Most parents are concerned about the influence that media has on their kids, from encouraging them to smoke and drink alcohol, to doing drugs or becoming violent. That's why many try to supervise and limit what they watch on TV, which movies they see, and what video games they play.
A new study that will be published in the February issue of Pediatrics, "Exposure to Alcohol Advertisements and Teenage Alcohol-Related Problems," shows why that concern is warranted.
The study, which surveyed 7th graders, found that "exposure to alcohol advertising and liking of those ads in grade 7 has a significant influence on the severity of alcohol-related problems in grade 10 and that influence is mediated by growth in alcohol use from grades 7 to 9."
In addition to looking at their parents' education level, whether or not the students play sports, and whether they knew friends or adults who drink, the study looked at:
- exposure to certain television programs during which alcohol ads appeared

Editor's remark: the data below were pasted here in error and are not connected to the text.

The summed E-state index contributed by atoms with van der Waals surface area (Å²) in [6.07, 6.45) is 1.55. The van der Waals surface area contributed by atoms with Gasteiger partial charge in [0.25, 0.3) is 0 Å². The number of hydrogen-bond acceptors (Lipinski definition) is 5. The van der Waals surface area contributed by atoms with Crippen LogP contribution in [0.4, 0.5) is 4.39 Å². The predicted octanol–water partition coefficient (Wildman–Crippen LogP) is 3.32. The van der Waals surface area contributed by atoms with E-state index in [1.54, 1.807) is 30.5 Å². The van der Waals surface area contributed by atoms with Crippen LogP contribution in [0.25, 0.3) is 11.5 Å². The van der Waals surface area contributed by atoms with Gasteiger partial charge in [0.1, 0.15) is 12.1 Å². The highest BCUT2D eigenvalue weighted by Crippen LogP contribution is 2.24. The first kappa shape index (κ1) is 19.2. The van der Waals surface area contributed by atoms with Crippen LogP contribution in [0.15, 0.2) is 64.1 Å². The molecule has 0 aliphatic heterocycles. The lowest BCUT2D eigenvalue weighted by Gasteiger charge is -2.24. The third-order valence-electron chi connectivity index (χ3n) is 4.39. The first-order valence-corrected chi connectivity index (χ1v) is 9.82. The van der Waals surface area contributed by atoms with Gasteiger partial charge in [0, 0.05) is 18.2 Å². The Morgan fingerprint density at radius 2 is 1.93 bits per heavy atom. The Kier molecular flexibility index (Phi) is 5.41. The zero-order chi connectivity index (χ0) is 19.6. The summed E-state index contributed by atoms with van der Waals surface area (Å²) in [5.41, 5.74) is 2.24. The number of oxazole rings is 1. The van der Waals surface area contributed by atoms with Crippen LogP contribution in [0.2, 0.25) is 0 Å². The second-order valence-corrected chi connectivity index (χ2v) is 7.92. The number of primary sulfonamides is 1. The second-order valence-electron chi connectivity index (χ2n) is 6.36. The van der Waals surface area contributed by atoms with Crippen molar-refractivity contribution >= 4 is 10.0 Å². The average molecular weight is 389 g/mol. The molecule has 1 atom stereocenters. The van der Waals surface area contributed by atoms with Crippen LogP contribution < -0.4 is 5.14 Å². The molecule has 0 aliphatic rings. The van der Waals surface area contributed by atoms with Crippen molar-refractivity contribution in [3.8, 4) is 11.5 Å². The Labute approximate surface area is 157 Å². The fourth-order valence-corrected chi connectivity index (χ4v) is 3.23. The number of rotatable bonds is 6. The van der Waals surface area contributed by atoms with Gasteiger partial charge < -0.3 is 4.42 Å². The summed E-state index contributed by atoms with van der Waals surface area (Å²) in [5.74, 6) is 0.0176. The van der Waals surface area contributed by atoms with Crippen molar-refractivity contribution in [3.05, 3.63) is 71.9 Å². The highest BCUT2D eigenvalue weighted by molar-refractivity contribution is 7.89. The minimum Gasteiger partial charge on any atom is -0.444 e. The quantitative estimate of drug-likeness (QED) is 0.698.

- recognition and recall of the ads and products
- how much they liked the alcohol ads shown on TV
- frequency and amount of their own alcohol use
- problems associated with alcohol use, such as trouble with homework or getting into fights
The study concluded that these "younger adolescents appear to be susceptible to the persuasive messages contained in alcohol commercials broadcast on TV, which sometimes results in a positive affective reaction to the ads. Alcohol ad exposure and the affective reaction to those ads influence some youth to drink more and experience drinking-related problems later in adolescence."
Especially as this is hardly the first study to show a link between teen underage drinking and media influences, in addition to trying to limit your child's exposure to alcohol ads, since so many high school students do drink alcohol, it is also important to teach your kids to avoid being influenced by these types of ads.
Another study that will appear in the February issue of Pediatrics, "Physician Advice to Adolescents About Drinking and Other Health Behaviors," urges more doctors to "follow professional guidelines to screen and counsel adolescents about unhealthy alcohol use and other behaviors that pose health risks." This will hopefully help us find and help those kids who are drinking, so we can help them reduce or stop their drinking.